A bit of a scare shot through Tom--a touch of uncomfortable suspicion.He searched Aunt Polly's face, but it told him nothing. So he said:

  "No'm--well, not very much."

  The old lady reached out her hand and felt Tom's shirt, and said:

  "But you ain't too warm now, though." And it flattered her to reflectthat she had discovered that the shirt was dry without anybody knowingthat that was what she had in her mind. But in spite of her, Tom knewwhere the wind lay, now. So he forestalled what might be the next move:

  "Some of us pumped on our heads--mine's damp yet. See?"

  Aunt Polly was vexed to think she had overlooked that bit ofcircumstantial evidence, and missed a trick. Then she had a newinspiration:

  "Tom, you didn't have to undo your shirt collar where I sewed it, topump on your head, did you? Unbutton your jacket!"

  The trouble vanished out of Tom's face. He opened his jacket. Hisshirt collar was securely sewed.

  "Bother! Well, go 'long with you. I'd made sure you'd played hookeyand been a-swimming. But I forgive ye, Tom. I reckon you're a kind of asinged cat, as the saying is--better'n you look. THIS time."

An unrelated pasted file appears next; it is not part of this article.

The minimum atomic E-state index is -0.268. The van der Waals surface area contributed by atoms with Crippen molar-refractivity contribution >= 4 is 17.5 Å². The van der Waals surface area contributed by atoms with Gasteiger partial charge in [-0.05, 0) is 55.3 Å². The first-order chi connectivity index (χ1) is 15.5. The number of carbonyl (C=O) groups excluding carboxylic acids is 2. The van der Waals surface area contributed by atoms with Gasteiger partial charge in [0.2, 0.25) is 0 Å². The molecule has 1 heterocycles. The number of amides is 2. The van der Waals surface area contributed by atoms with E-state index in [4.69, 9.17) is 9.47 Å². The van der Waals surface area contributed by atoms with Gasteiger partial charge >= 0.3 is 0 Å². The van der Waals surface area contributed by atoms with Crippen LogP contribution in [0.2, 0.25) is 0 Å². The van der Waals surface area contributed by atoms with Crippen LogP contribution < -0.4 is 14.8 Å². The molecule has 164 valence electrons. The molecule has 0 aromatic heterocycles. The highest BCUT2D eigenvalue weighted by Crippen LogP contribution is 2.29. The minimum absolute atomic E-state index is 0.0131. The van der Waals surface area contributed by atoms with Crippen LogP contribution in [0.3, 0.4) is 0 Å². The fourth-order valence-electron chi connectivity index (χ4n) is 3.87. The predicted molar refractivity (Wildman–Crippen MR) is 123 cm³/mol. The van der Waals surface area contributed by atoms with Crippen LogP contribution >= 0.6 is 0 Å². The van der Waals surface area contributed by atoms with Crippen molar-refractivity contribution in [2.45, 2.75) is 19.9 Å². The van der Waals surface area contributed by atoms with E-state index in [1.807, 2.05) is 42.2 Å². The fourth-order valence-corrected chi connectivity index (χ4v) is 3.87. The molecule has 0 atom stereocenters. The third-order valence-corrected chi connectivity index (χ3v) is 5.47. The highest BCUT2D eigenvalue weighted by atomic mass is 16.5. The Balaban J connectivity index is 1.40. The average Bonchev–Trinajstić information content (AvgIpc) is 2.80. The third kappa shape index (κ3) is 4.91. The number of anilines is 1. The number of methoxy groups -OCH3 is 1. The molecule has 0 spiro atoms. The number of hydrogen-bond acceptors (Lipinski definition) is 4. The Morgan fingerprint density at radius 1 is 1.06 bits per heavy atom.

She was half sorry her sagacity had miscarried, and half glad that Tomhad stumbled into obedient conduct for once.

  But Sidney said:

  "Well, now, if I didn't think you sewed his collar with white thread,but it's black."

  "Why, I did sew it with white! Tom!"

  But Tom did not wait for the rest. As he went out at the door he said:

  "Siddy, I'll lick you for that."

  In a safe place Tom examined two large needles which were thrust intothe lapels of his jacket, and had thread bound about them--one needlecarried white thread and the other black. He said:

  "She'd never noticed if it hadn't been for Sid. Confound it! sometimesshe sews it with white, and sometimes she sews it with black. I wish togeeminy she'd stick to one or t'other--I can't keep the run of 'em. ButI bet you I'll lam Sid for that. I'll learn him!"

  He was not the Model Boy of the village. He knew the model boy very
well though--and loathed him.

  Within two minutes, or even less, he had forgotten all his troubles.Not because his troubles were one whit less heavy and bitter to himthan a man's are to a man, but because a new and powerful interest borethem down and drove them out of his mind for the time--just as men'smisfortunes are forgotten in the excitement of new enterprises. Thisnew interest was a valued novelty in whistling, which he had justacquired from a negro, and he was suffering to practise it undisturbed.It consisted in a peculiar bird-like turn, a sort of liquid warble,produced by touching the tongue to the roof of the mouth at shortintervals in the midst of the music--the reader probably remembers howto do it, if he has ever been a boy.